If a tuning capacitor Cx is added in parallel and adjusted in value such that the circuit is in resonance, that is, ##EQU14## then the admittance is a simple function of the conductivity: ##EQU15## Thus, the conductivity is simply ##EQU16## and the resistivity is ##EQU17##
As can be seen from the foregoing disclosure and mathematical analysis of the basis of operation of the system of the present invention shown in FIG. 2, a constant voltage or current in the range of 20 KHz-20 MHz is applied to terminals 37 and 38 of the coil 36 while fluid flow occupies the gap region 30. A variable capacitor 47 is placed across the terminals 37 and 38 and varied to produce a minimum current or maximum voltage condition. The varying current or voltage value with a constant input is directly indicative of the varying resistivity of the fluid.
Referring again to FIG. 2, more particularly, the output terminals 37 and 38 of the coil 36 have a variable capacitor 47 connected across them. The coil terminals 37 and 38 are connected to the output of a low input impedance constant voltage power supply 50 through a resistor 51. The power supply 50 delivers a voltage of constant magnitude having a frequency between 20 KHz and 20 MHz. The voltage developed across the resistor 51 is connected to the input of a differential amplifier 53 whose output is connected to the input of an analog-to-digital converter 54. Digitized information from the A/D converter 54 is coupled to a telemetry system 55 for transmission of the data to the surface for observation and utilization. The value of the variable capacitor 47 is adjusted to tune the circuit to resonance during calibration prior to use.
In operation constant voltage from power supply 50 is connected across coil 36 while fluid 35 flows through the core gap enclosing recess region 30. Variations in the resistivity of the fluid produce corresponding variations in the current flowing through the resistor 51 and a changing voltage at the input to the differential amplifier 53. The amplified analog voltage output of the amplifier 53 is converted to digital format in the A/D converter 54 and sent to the surface for use via telemetry system 55.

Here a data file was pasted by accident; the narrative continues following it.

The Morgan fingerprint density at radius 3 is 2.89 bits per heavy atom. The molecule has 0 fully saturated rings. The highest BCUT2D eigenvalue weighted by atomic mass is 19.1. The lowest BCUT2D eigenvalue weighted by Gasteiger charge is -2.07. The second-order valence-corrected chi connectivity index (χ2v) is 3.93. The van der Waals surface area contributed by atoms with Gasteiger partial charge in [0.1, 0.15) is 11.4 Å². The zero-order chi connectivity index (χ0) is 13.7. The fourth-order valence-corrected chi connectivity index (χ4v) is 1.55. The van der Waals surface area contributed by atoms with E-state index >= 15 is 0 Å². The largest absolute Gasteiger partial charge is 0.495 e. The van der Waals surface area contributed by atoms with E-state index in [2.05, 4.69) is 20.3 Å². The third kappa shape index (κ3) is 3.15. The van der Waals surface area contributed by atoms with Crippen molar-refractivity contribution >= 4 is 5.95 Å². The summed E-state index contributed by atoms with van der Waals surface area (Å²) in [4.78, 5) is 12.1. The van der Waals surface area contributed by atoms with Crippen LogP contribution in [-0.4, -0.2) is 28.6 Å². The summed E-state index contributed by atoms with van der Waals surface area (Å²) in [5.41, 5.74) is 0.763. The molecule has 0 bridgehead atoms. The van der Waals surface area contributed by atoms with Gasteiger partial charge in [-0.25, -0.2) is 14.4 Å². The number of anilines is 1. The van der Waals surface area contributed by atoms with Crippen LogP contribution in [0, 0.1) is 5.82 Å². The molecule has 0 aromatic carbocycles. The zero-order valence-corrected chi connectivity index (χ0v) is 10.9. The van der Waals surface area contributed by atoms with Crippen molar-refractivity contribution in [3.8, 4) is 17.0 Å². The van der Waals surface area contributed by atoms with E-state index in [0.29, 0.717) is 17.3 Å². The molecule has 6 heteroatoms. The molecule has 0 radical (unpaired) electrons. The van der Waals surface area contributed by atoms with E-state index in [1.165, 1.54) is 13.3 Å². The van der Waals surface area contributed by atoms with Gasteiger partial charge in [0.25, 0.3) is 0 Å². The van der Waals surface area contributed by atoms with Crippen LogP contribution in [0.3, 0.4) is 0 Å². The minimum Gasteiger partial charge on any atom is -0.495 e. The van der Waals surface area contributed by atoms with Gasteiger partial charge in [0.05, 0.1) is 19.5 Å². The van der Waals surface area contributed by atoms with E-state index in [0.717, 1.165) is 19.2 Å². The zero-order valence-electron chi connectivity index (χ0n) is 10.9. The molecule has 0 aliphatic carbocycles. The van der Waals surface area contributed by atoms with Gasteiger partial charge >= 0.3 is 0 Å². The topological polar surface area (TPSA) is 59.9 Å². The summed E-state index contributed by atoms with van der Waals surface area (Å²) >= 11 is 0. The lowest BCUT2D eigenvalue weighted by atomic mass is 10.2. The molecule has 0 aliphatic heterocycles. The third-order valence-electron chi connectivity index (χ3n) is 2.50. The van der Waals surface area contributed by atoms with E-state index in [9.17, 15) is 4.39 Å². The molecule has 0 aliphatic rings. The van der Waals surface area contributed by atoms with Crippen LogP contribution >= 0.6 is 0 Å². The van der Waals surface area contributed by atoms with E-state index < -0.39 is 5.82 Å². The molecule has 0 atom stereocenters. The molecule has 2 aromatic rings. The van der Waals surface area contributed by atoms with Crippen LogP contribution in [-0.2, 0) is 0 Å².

It is thus believed that the operation and construction of the present invention will be apparent from the foregoing description. While the method and apparatus shown and described have been characterized as being preferred, it will be obvious that various changes and modifications may be made therein without departing from the spirit and scope of the invention as defined in the following claims.
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|U.S. Classification||324/324, 324/204, 324/346, 175/40, 324/442, 73/152.04|
|International Classification||G01V3/10, E21B49/00, G01N27/74, G01N27/02|
|Cooperative Classification||E21B49/005, G01N27/023, G01V3/102, G01N27/74|
|European Classification||G01N27/02C, G01V3/10B2, E21B49/00G, G01N27/74|
|Mar 3, 1983||AS||Assignment|
Owner name: NL INDUSTRIES, INC. 1230 AVENUE OF THE AMERICAS, N
Free format text: ASSIGNMENT OF ASSIGNORS INTEREST.;ASSIGNORS:DAVIS, MARK H.;MEADOR, RICHARD A.;WISLER, MAC MILLAN M.;REEL/FRAME:004106/0510;SIGNING DATES FROM 19821229 TO 19830113
|Feb 11, 1986||CC||Certificate of correction|
|Feb 14, 1988||AS||Assignment|
Owner name: BAROID TECHNOLOGY, INC., DELAWARE
Free format text: ASSIGNMENT OF ASSIGNORS INTEREST.;ASSIGNOR:NL INDUSTRIES, INC., A NJ CORP.;REEL/FRAME:005091/0020
Effective date: 19890210
|Jan 30, 1989||FPAY||Fee payment|
Year of fee payment: 4
|Mar 8, 1989||AS||Assignment|
Owner name: CHASE MANHATTAN BANK (NATIONAL ASSOCIATION), THE
Free format text: SECURITY INTEREST;ASSIGNOR:BAROID CORPORATION, A CORP. OF DE.;REEL/FRAME:005196/0501
Effective date: 19881222
|Jan 19, 1993||FPAY||Fee payment|
Year of fee payment: 8
|Mar 25, 1997||REMI||Maintenance fee reminder mailed|
|Aug 17, 1997||LAPS||Lapse for failure to pay maintenance fees|
|Oct 28, 1997||FP||Expired due to failure to pay maintenance fee|
Effective date: 19970820